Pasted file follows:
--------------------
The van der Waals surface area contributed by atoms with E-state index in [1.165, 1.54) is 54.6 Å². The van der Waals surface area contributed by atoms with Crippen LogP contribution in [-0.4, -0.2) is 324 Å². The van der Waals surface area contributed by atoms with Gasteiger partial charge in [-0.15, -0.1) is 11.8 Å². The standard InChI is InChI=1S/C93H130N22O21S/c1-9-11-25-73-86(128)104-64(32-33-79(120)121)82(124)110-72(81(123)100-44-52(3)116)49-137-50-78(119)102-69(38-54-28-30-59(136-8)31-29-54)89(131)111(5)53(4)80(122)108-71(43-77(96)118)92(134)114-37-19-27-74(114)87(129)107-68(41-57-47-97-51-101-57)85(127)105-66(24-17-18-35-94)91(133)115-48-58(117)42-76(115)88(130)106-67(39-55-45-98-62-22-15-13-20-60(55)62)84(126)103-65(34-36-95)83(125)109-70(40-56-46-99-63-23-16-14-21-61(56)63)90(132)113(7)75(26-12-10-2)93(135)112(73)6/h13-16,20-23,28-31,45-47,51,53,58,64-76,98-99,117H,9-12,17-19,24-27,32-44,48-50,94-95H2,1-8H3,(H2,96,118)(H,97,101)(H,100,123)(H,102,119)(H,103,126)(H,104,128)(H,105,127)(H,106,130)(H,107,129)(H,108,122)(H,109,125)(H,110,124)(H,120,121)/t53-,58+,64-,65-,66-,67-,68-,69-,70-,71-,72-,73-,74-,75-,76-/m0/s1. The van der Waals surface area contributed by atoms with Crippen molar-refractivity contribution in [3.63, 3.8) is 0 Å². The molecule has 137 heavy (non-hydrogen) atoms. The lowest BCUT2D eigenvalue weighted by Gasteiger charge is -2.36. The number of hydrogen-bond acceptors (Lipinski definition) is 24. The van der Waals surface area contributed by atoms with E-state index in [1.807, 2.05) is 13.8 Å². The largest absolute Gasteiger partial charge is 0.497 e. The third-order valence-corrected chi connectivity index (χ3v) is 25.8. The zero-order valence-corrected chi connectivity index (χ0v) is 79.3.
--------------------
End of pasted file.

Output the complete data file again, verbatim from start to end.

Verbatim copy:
The van der Waals surface area contributed by atoms with E-state index in [1.165, 1.54) is 54.6 Å². The van der Waals surface area contributed by atoms with Crippen LogP contribution in [-0.4, -0.2) is 324 Å². The van der Waals surface area contributed by atoms with Gasteiger partial charge in [-0.15, -0.1) is 11.8 Å². The standard InChI is InChI=1S/C93H130N22O21S/c1-9-11-25-73-86(128)104-64(32-33-79(120)121)82(124)110-72(81(123)100-44-52(3)116)49-137-50-78(119)102-69(38-54-28-30-59(136-8)31-29-54)89(131)111(5)53(4)80(122)108-71(43-77(96)118)92(134)114-37-19-27-74(114)87(129)107-68(41-57-47-97-51-101-57)85(127)105-66(24-17-18-35-94)91(133)115-48-58(117)42-76(115)88(130)106-67(39-55-45-98-62-22-15-13-20-60(55)62)84(126)103-65(34-36-95)83(125)109-70(40-56-46-99-63-23-16-14-21-61(56)63)90(132)113(7)75(26-12-10-2)93(135)112(73)6/h13-16,20-23,28-31,45-47,51,53,58,64-76,98-99,117H,9-12,17-19,24-27,32-44,48-50,94-95H2,1-8H3,(H2,96,118)(H,97,101)(H,100,123)(H,102,119)(H,103,126)(H,104,128)(H,105,127)(H,106,130)(H,107,129)(H,108,122)(H,109,125)(H,110,124)(H,120,121)/t53-,58+,64-,65-,66-,67-,68-,69-,70-,71-,72-,73-,74-,75-,76-/m0/s1. The van der Waals surface area contributed by atoms with Crippen molar-refractivity contribution in [3.63, 3.8) is 0 Å². The molecule has 137 heavy (non-hydrogen) atoms. The lowest BCUT2D eigenvalue weighted by Gasteiger charge is -2.36. The number of hydrogen-bond acceptors (Lipinski definition) is 24. The van der Waals surface area contributed by atoms with E-state index in [1.807, 2.05) is 13.8 Å². The largest absolute Gasteiger partial charge is 0.497 e. The third-order valence-corrected chi connectivity index (χ3v) is 25.8. The zero-order valence-corrected chi connectivity index (χ0v) is 79.3.